Monday, March 16, 2009

The Infinite Universe that Started as a Point

The beginning of our universe is shrouded behind a huge paradox. Recent observations seem to indicate our universe is open. Which basically means that it has infinite volume. Yet, and here comes the paradox, it started in a single point: the Big Bang.

Sure enough there are alternative solutions to the equations. It could have a closed universe. It's much easier to convince oneself that a closed universe can start at a single point. Imagine you have lost 1 dimension, so you live on a sphere. (there is no such thing as space outside of this sphere: you have become 2-D yourself.) At the moment of the big bang the sphere come into existance and expands fast. whereever you are on the sphere, if you look around you you see other galaxies move away from you. But, since the volume of this space is finite, it's not hard to imagine that at some point in the past it was zero, which was the time of the Big Bang.

Alas, observations say we are not in a closed universe, but in an open one. Logic seems to demand that if space is infinite now, it must have been infinite when the universe got created (unless you believe there was a time after the Big Bang that it suddenly became infinite). It was filled with matter everywhere, and moreover, this matter was expanding outward. In fact, it doesn't matter who you would ask, everyone would tell the same story: the universe is exanding outwards and galaxies that are far away are expanding faster than the galaxies that are close by.

I find that paradoxical. Yet there is a way out. It is described very well here. The basic idea is this. You can switch to another frame of reference. In this view the universe has finite volume and you can visualize it as an expanding sphere again. However, galaxies are packed into this sphere in a peculiar way. Due to the so called Lorentz contraction, distances become contracted for galaxies flying away at very speeds. Since the galaxies at the outer edge of the expanding sphere fly at lightspeed, radial distances are infinitely contracted there. And so we can pack infinitely many galaxies in an infinitely thin slice of space.. In fact, because there is infinitely mass at that rim, it forms a sort of wall (a singularity) beyond which there is simply nothing. So it is not useful to think of this sphere as expanding inside something else. Spacetime is not defined outside this wall. Btw note that you can not visit this wall to peek over it, because it is receding at the speed of light. Also, there is noone really at this edge because the picture looks the same for everyone!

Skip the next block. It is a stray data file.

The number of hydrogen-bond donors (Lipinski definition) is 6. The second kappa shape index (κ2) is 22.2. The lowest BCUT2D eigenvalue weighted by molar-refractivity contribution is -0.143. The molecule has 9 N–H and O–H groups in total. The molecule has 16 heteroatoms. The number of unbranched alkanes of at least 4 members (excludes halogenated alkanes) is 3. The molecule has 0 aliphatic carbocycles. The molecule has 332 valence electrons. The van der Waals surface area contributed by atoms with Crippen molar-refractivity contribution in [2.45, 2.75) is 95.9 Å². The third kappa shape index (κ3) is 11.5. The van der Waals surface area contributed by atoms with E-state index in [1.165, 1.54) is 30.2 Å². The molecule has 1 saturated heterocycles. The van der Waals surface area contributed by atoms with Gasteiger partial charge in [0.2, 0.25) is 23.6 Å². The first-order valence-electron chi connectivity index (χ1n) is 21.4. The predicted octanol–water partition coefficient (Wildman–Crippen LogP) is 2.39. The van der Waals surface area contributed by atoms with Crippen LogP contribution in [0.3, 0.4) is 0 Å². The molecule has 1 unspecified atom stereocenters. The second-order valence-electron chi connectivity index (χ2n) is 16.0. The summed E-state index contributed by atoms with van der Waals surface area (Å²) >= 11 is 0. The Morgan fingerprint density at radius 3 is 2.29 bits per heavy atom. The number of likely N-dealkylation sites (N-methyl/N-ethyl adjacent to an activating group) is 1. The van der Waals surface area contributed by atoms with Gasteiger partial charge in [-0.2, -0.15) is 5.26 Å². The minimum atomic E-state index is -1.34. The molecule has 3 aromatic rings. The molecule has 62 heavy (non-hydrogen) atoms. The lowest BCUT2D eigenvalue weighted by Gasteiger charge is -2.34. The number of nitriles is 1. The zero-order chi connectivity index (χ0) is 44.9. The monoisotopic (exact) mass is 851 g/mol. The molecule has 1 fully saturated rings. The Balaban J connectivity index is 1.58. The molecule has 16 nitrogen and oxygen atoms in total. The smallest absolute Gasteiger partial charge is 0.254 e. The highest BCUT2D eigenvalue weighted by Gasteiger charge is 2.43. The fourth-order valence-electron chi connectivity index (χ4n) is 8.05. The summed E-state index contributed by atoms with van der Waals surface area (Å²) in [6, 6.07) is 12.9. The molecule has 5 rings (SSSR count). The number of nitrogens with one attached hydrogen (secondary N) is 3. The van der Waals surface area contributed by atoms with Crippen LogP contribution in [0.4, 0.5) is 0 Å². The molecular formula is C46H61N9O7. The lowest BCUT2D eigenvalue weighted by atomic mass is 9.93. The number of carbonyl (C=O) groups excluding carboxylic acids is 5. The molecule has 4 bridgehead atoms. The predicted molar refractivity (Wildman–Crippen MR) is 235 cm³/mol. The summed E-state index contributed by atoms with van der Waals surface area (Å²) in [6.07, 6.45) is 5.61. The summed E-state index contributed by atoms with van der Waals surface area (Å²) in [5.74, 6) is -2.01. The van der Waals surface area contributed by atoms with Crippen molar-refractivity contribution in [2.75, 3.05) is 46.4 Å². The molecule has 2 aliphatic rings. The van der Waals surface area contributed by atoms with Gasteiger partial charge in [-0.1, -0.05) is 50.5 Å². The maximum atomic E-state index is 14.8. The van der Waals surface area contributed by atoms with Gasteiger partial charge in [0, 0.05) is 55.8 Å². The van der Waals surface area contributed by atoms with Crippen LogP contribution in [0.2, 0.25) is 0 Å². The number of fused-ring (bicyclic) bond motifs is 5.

Ok, we have now packed infinitely many galaxies inside a finite volume. Why is space then infinite? For that we need to realize that not only does space contract at high speeds, it also slows down time. So watches on those distant galaxies are moving at a slower rate relative to your watch. Again, this situation is perfectly symmetric: people on those distant galaxies don't notice their watches going any slower (that's because their brains go slower too, so we reason) and moreover, they observe our watches going slower too. Now, we introduce a new cosmic time. This is the time where every observer in the galaxy sets their watch at 0 at the Big Bang and takes their watch with them when they fly outwards. If we now measure the volume of space defined when all these watches display some constant time space becomes infinite. This is because time is standing still at the rim (according to us) and so the infinite space contraction and the infinite time dilatation cancel.

It's head-spinning, but the conclusion is that space was created infinitely large in one point.

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